On Sunday night, my fiance and I watched CNN’s one-hour long documentary The Last Heart Attack in which CNN chief medical correspondent Dr. Sanjay Gupta investigates whether diet and the latest diagnostic tests are enough to prevent heart attacks. With a family history of heart disease on my mom’s side of the family, and my fiance’s father having had bypass surgery a few years ago, we’re always willing to spend our time learning as much as we can on this topic.
Former President Bill Clinton shares his story of his transition to a vegan diet after undergoing a quadruple bypass in 2004 for blocked arteries. His diet change is especially remarkable if you recall the Saturday Night Life spoofs about him eating anything and everything deep fried. There was also an inspiring story of a woman, who like most women didn’t have chest pains; instead she had symptoms that were harder to define as warning signs of a heart attack – fatigue and pain in the jaw. It turned out that her arteries were completely blocked, but to probably her doctor’s dismay, she opted out of heart surgery and decided to take a “radical” chance using food and lifestyle changes as medicine. Now, I know this is not to say this would work for everyone, but for her, it worked, so to me it says it can also work for others. And with more than 600,000 people dying from heart disease each year, eating healthy and exercising doesn’t sound like such a bad idea.
Interesting also was the topic of cholesterol: The numerical value of a person’s LDL cholesterol is apparently less problematic than the size of the LDL cholesterol particles. In this case, bigger is better because small particles are more likely to stick to arterial walls as plaque. When plaque particles flake off into the blood stream they can form dangerous blockages, which can cause deadly heart attacks.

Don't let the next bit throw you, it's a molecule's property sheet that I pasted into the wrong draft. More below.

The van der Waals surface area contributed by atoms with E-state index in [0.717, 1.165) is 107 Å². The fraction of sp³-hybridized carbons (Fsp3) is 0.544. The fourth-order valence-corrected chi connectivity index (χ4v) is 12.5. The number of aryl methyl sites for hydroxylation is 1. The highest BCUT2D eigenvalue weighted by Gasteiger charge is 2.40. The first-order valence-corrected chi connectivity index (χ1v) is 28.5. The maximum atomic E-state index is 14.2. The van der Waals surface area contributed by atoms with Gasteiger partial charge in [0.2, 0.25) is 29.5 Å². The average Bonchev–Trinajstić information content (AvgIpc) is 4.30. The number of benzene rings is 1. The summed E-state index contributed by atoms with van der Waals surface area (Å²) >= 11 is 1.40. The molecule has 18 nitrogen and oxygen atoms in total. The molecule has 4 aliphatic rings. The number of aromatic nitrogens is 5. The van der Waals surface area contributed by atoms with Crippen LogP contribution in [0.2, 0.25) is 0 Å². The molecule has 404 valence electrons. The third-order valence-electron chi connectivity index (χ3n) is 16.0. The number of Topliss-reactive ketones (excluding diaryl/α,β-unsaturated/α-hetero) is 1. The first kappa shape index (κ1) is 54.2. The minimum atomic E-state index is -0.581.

Dr. Gupta wrote on CNN.com “Virtually eliminating heart disease -– it can be done, and truth is, we have known for a very long time how to do it.” He also wrote: “I will admit, while I had trained my whole life to treat disease after it developed, I wasn’t medically trained in nutrition to be able to help prevent some of these diseases in the first place. Most of what I have learned has been on my own, since leaving medical school, and I think that is true for many doctors of my generation.”
Dr. Caldwell Esselstyn Jr., director of the cardiovascular prevention and reversal program at The Cleveland Clinic Wellness Institute, describes heart disease as a “completely preventable foodborne illness.” Dr. Esselstyn explains to Dr. Gupta, “We’re never going to end the epidemic with stents, with bypasses, with the drugs – because none of it is treating causation of the illness.”
I know the healing power of food is not new news, but stories like this can serve as added reinforcement to encourage skeptical loved ones to eat healthier and adopt positive lifestyle changes like exercising. For me, this is good news for the older women in my family – that even with family history and age, heart disease can be preventable.
If you’re interested in this story, watch it here. (Sorry, I would have just embeded it into this post, but I keep getting an error message).